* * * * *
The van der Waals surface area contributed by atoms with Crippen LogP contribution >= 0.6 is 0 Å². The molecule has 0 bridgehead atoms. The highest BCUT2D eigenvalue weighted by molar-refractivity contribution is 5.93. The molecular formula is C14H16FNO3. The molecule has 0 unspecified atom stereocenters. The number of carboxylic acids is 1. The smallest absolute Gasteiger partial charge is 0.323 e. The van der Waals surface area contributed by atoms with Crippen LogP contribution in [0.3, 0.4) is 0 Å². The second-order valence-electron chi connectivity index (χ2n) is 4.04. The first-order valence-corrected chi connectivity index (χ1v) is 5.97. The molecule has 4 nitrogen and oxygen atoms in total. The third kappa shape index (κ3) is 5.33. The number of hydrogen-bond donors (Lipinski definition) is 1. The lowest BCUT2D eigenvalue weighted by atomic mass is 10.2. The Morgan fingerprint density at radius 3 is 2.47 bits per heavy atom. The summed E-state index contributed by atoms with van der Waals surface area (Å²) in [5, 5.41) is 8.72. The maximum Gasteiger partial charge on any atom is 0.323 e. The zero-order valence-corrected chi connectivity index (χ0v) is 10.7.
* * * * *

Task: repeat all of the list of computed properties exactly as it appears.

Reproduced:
The van der Waals surface area contributed by atoms with Crippen LogP contribution >= 0.6 is 0 Å². The molecule has 0 bridgehead atoms. The highest BCUT2D eigenvalue weighted by molar-refractivity contribution is 5.93. The molecular formula is C14H16FNO3. The molecule has 0 unspecified atom stereocenters. The number of carboxylic acids is 1. The smallest absolute Gasteiger partial charge is 0.323 e. The van der Waals surface area contributed by atoms with Crippen LogP contribution in [0.3, 0.4) is 0 Å². The second-order valence-electron chi connectivity index (χ2n) is 4.04. The first-order valence-corrected chi connectivity index (χ1v) is 5.97. The molecule has 4 nitrogen and oxygen atoms in total. The third kappa shape index (κ3) is 5.33. The number of hydrogen-bond donors (Lipinski definition) is 1. The lowest BCUT2D eigenvalue weighted by atomic mass is 10.2. The Morgan fingerprint density at radius 3 is 2.47 bits per heavy atom. The summed E-state index contributed by atoms with van der Waals surface area (Å²) in [5, 5.41) is 8.72. The maximum Gasteiger partial charge on any atom is 0.323 e. The zero-order valence-corrected chi connectivity index (χ0v) is 10.7.